Performance - (H.264 and HEVC only) – Hardware Accelerated is the default choice, which tells Media Encoder to use available hardware on your system to speed up encoding times.
- Hardware acceleration depends on your system’s configuration.
- If your system does not support certain export settings, the Performance menu switches automatically to Software Only.
Profile – Common h.264 profiles include:
- Baseline – The simplest profile used by video conferencing and similar devices that require fast decoding speeds.
- Main – A common profile used primarily in SD broadcasting.
- High – A widely supported profile used by most HD devices.
- High10 – An extension of the High profile that supports 10 bit decoding.
Level – Limits the range of choices available for Frame Size, Frame Rate, Field Order, Aspect, bit rate, chroma, and other compression settings. Generally speaking, higher-level settings support larger video resolutions.
If you’re unsure which Profile & Level to use, enable the Match Source check boxes to have Media Encoder choose the best setting based on properties of your source media.
Include HDR10 Metadata - HDR10 uses the PQ transfer function and adds five pieces of metadata. The previous version of Media Encoder supported PQ but omitted metadata. These are user-entered values; no content analysis is performed. The purpose of this metadata is to provide the HDR playback device with details about your content so that it can be displayed properly and look its best.
Mastering Display Color Volume
- Color Primaries - This is the color gamut of the HDR monitor used while grading your content. Obtain this value by reading the technical specifications for your monitor. It has a drop-down list with three options. The possible values are: Rec.709, P3D65 (default), Rec. 2020.
- Luminance Min - This is the minimum capable luminance of the HDR monitor used while grading your content. Obtain this number by reading the technical specifications for your monitor. This is a numerical input with scrubbable hot-text. The default value is 0.0050. The range is 0.0005 - 0.05.
- Luminance Max - This is the maximum capable luminance of the HDR monitor used while grading your content. Obtain this number by reading the technical specifications for your monitor. This is a numerical input with scrubbable hot-text. The default value is 1000. The range is 100 - 4000.
Content Light Levels
- Maximum - This is the maximum luminance of the content in your program. Enter the luminance of the brightest part of your program. While the HDR10 standard accounts for luminance ranges all the way up to 10,000 nits, there are no consumer panels that can deliver this brightness. It is generally recommended to keep the luminance for HDR10 content at or below 4000 nits. The HDR display will use this value to tone map your program into the range of the display so no highlights are clipped. It is the maximum level of light. It is similar to Luminance Max.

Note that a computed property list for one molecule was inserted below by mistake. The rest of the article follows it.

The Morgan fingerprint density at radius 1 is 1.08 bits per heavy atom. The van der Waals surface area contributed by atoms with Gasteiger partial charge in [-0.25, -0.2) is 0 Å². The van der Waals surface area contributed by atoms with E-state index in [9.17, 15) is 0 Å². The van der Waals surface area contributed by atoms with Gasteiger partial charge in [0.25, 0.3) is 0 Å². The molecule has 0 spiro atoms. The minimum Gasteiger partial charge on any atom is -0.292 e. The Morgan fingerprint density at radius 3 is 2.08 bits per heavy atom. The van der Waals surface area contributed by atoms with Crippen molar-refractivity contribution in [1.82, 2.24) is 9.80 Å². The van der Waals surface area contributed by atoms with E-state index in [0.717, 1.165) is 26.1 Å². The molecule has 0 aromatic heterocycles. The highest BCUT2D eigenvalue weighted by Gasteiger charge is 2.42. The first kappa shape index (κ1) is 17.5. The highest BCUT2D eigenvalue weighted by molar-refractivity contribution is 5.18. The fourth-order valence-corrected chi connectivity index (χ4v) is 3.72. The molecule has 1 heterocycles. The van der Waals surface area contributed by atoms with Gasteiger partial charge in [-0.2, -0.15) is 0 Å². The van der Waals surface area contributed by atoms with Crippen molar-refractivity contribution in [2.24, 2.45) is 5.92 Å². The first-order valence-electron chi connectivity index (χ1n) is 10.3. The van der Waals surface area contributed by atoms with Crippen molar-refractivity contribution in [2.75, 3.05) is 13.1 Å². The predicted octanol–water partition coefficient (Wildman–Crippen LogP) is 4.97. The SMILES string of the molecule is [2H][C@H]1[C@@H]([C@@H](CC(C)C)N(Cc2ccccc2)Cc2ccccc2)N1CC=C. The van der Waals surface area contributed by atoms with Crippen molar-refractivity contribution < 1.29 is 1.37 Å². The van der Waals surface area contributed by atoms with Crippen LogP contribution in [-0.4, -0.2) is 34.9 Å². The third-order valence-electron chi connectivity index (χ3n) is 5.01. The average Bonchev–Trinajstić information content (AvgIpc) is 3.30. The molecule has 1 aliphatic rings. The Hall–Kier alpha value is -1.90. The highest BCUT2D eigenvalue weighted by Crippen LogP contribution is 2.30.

- Average - It is the maximum average level of light per frame. The HDR display will use this value to tone map your program into the range of the display so your program looks the same as when you were mastering it. This value can significantly alter the appearance of your content and it is recommended to test playback on the intended display to be sure everything looks as you intend.
Bitrate is the amount of data in a video or audio signal measured in bits per second. Generally speaking, higher bitrates produce better quality video and audio, while lower bitrates create media that is easier to play back over slow Internet connections.
For more information, see Bitrate.
Bitrate Encoding – Specifies the encoding method used to compress the video/audio signal.
- CBR (Constant Bit Rate) - Sets a constant value for the data rate. This option can shorten export times but may impact quality for more complex frames.
- VBR (Variable Bit Rate) - Dynamically adjusts the data rate based on the complexity of the video/audio signal. This option produces higher overall quality at smaller file sizes but may increase export times.
- VBR 1 Pass versus 2 Pass – 1 Pass encoding analyses the entire media file from beginning to end to calculate a variable bit rate. 2 Pass encoding makes two passes through the file, from beginning to end and then from end to beginning. The second pass lengthens encoding times but ensures greater encoding efficiency and often produces higher-quality output.
When comparing CBR and VBR encoding for a given media file, you can make the following generalizations: A CBR file can play back more reliably over a wider range of systems because a fixed data rate is less demanding on media players and computer processors. However, a VBR file tends to have a higher image quality because VBR tailors the amount of compression to the image content.
Adaptive bitrate presets – There are three adaptive bitrate presets available in the H.264 format:
- Match Source – Adaptive Low Bitrate
- Match Source – Adaptive Medium Bitrate
- Match Source – Adaptive High Bitrate
These presets can help reduce file size and speed-up export times by considering the resolution and frame rate of source media when calculating the overall bitrate. For example, the same adaptive preset would use a lower bitrate when applied to SD media but a higher bitrate when applied to HD or 4-K media.